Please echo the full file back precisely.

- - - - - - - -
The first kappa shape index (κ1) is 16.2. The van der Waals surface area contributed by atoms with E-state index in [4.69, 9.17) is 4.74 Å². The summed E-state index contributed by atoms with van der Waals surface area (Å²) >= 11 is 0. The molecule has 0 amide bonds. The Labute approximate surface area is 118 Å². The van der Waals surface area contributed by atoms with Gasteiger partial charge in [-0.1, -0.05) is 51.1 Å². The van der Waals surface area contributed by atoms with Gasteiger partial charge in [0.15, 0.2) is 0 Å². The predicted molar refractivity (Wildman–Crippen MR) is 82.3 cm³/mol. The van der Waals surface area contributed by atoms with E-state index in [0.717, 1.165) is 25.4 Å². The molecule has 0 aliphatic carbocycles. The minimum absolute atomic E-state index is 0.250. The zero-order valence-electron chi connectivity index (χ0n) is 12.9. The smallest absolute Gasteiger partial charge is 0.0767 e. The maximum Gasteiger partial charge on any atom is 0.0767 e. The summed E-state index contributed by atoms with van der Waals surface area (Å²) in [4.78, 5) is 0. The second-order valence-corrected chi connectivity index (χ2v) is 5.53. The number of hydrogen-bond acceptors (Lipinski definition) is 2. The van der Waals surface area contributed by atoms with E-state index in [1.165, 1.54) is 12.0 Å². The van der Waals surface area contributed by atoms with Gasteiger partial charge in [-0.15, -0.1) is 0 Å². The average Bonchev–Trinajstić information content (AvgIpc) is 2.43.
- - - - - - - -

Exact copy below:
The first kappa shape index (κ1) is 16.2. The van der Waals surface area contributed by atoms with E-state index in [4.69, 9.17) is 4.74 Å². The summed E-state index contributed by atoms with van der Waals surface area (Å²) >= 11 is 0. The molecule has 0 amide bonds. The Labute approximate surface area is 118 Å². The van der Waals surface area contributed by atoms with Gasteiger partial charge in [-0.1, -0.05) is 51.1 Å². The van der Waals surface area contributed by atoms with Gasteiger partial charge in [0.15, 0.2) is 0 Å². The predicted molar refractivity (Wildman–Crippen MR) is 82.3 cm³/mol. The van der Waals surface area contributed by atoms with E-state index in [0.717, 1.165) is 25.4 Å². The molecule has 0 aliphatic carbocycles. The minimum absolute atomic E-state index is 0.250. The zero-order valence-electron chi connectivity index (χ0n) is 12.9. The smallest absolute Gasteiger partial charge is 0.0767 e. The maximum Gasteiger partial charge on any atom is 0.0767 e. The summed E-state index contributed by atoms with van der Waals surface area (Å²) in [4.78, 5) is 0. The second-order valence-corrected chi connectivity index (χ2v) is 5.53. The number of hydrogen-bond acceptors (Lipinski definition) is 2. The van der Waals surface area contributed by atoms with E-state index in [1.165, 1.54) is 12.0 Å². The van der Waals surface area contributed by atoms with Gasteiger partial charge in [-0.15, -0.1) is 0 Å². The average Bonchev–Trinajstić information content (AvgIpc) is 2.43.